Saturday, August 9, 2008
One of the detainees being held at Guantanamo Bay, Djamel Ameziane, has filed a complaint against the United States with the Inter-American Commission on Human Rights (IACHR) alleging that he was tortured, given inadequate medical treatment, and denied basic civil rights. He is represented by the Center for Constitutional Rights and the Center for Justice and International Law. The lawsuit alleges violations of the American Declaration of the Rights and Duties of Man. Because the United States never ratified the American Convention on Human Rights, the more aspirational Declaration is the only basis for jurisdiction that the IACHR has to investigate complaints against the United States. The United States also has not accepted the jurisdiction of the Inter-American Court of Human Rights, so the Commission's enforcement power in the event a violation is found is limited to preparing and publishing a report with its findings and recommendations.
Thursday, August 7, 2008
The National Law Journal reports that Justice Kennedy spoke in defense of citing to foreign and international law sources in judicial opinions.
In the 5-4 decision in Roper v. Simmons, which barred executions of juveniles who were under the age of 18 years old at the time of their offenses, Justice Kennedy wrote that the position of the majority against the death penalty for children was affirmed by most other countries.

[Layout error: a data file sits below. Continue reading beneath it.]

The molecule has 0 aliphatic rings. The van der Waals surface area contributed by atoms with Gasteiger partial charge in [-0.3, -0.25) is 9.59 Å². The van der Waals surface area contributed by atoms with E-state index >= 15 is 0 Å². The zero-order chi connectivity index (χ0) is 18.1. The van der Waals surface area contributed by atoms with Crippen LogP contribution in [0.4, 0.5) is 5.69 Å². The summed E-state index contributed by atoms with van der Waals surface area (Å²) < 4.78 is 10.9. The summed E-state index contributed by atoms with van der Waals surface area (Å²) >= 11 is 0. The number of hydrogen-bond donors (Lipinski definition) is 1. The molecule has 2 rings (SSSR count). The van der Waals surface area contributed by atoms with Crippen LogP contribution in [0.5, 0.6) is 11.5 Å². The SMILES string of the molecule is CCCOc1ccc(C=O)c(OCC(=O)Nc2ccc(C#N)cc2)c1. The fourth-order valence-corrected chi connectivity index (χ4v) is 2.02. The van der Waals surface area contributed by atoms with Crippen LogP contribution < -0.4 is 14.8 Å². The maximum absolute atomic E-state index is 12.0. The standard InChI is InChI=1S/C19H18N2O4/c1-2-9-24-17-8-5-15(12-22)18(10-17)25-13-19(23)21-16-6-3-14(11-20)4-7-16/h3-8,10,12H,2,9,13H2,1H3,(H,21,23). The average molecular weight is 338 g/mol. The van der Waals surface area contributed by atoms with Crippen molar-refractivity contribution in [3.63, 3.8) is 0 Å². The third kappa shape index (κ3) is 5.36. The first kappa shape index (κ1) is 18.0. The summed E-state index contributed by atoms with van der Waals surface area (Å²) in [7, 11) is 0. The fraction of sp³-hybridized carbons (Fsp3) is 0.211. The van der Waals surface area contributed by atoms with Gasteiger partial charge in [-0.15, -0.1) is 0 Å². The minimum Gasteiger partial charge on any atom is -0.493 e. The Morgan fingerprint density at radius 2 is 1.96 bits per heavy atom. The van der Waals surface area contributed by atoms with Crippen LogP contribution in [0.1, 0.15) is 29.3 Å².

The reference to foreign and international law drew great criticism from those who did not closely read the opinion and who mistakenly thought that the U.S. Supreme Court was relying upon foreign law to interpret the U.S. Constitution. The Supreme Court was doing no such thing -- the opinion showed only that the result being reached by the Court was consistent with the laws of other nations.
Justice Kennedy's remarks to the Ninth Circuit Judicial Conference support the citation of foreign and international law sources where appropriate. Click here to read more.
The annual meeting of the American Bar Association begins today in New York and continues until next Tuesday. Lots of events to attend, including the black-tie dinner on Saturday for the ABA Section of International Law. The section leadership retreat for the International Law Section concludes today in Atlantic City.
Wednesday, August 6, 2008